pH 5.8 - 6.5

Improved microbial activity can lead to better soil structure which, in turn, results in improved soil aeration and water-storage. These lead to increased plant growth, especially in summer and autumn.

Maintaining soil pH at 5.8 - 6.2 is an essential part of pasture management. Most soils in New Zealand are naturally acidic and will produce low yields without lime or lime-based fertilisers. If the soil pH is too high or too low, certain nutrients needed for plant growth are less available for uptake. This leads to plant nutrient deficiencies and poor yields.

Soil with ideal pH also encourages earthworm activity, which means:

  • Better soil aeration.
  • Improved root growth.

Soil has greater resistance to compaction and bounces back to optimum production quicker after adverse field conditions.

  • You can apply lime on its own or you can use Dicalcic (and get P as well).
  • Continuously applying Dicalcic as part of your fertiliser plan can gradually increase soil pH (especially on hill country where you generally need more fertiliser per stock unit).

Yes, it’s essential if you want to maximise production from your land.

  • Lime has a great effect on soil conditioning it to the ideal pH for plant growth and production – without its conditioning properties you can be wasting a lot of your fertiliser inputs.
  • It’s suggested about 15kg of lime per stock unit is required per annum to maintain soil pH. On average it takes 1 tonne to raise soil pH 0.1 of a unit, which is 1 tonne per hectare.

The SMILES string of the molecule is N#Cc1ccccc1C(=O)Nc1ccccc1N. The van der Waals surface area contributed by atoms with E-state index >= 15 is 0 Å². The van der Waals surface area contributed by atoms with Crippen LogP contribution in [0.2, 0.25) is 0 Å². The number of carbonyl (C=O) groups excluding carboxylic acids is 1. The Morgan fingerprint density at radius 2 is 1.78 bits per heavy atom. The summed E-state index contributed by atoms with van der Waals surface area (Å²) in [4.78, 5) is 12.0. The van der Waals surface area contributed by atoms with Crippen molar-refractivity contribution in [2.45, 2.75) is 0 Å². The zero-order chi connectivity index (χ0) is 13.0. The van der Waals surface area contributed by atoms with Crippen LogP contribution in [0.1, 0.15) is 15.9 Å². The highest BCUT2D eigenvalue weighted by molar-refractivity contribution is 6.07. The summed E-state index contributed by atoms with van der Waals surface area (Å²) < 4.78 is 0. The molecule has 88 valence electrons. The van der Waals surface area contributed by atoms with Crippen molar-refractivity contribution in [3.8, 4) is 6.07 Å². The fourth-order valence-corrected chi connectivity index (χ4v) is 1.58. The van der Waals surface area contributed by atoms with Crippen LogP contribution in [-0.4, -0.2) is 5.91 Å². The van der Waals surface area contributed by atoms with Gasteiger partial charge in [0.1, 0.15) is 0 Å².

TerraCare Dicalcic Phosphates are rich in calcium – which contributes to a higher soil pH

  • The higher the levels of soil microbes, the greater the rate of breakdown of fresh organic matter, which means nutrients are recycled to sustain plant growth much faster.
  • Microbes improve soil structure by helping to bind soil particles together which improves aeration and the soil’s capacity to store water.
  • Clover needs specific microbes – Rhizobia - to help fix nitrogen. The Rhizobia species needed by clovers thrive best at soil pH levels between 6.0 and 6.5, so keeping soil pH in the ideal range will increase the amount of nitrogen fixed – reducing the need for urea. Clover can supply up to 220kg N/ha/yr).

Earthworm activity improves the soil structure by providing:

  • Better aeration.
  • Better environment for root growth (easier root penetration).
  • Greater resistance to compaction and quicker return to production after adverse field conditions (pugging, flooding, drought etc.)
  • Influence on increasing organic matter decomposition and the ensuing nutrient availability

Earthworm counts respond well to increases in both calcium and soil pH levels.

  • Microbial activity in the soil declines when the pH level decreases below 6.0 pH.
  • Through the process of growing plants, soil will naturally become more acid. The use of phosphate and nitrogen products such as urea and DAP stimulate plant growth which will cause the soil pH to decrease (in the absence of regular lime applications). This has the effect of reducing soil microbial activity.
  • Dicalcic differs from superphosphate as it has more calcium per unit of P applied; this means that it will absorb acid from the soil to become available, helping to counter the acidifying effect of plant growth. Some dicalcic fertiliser products also contain calcium carbonate which also reduces soil acidity.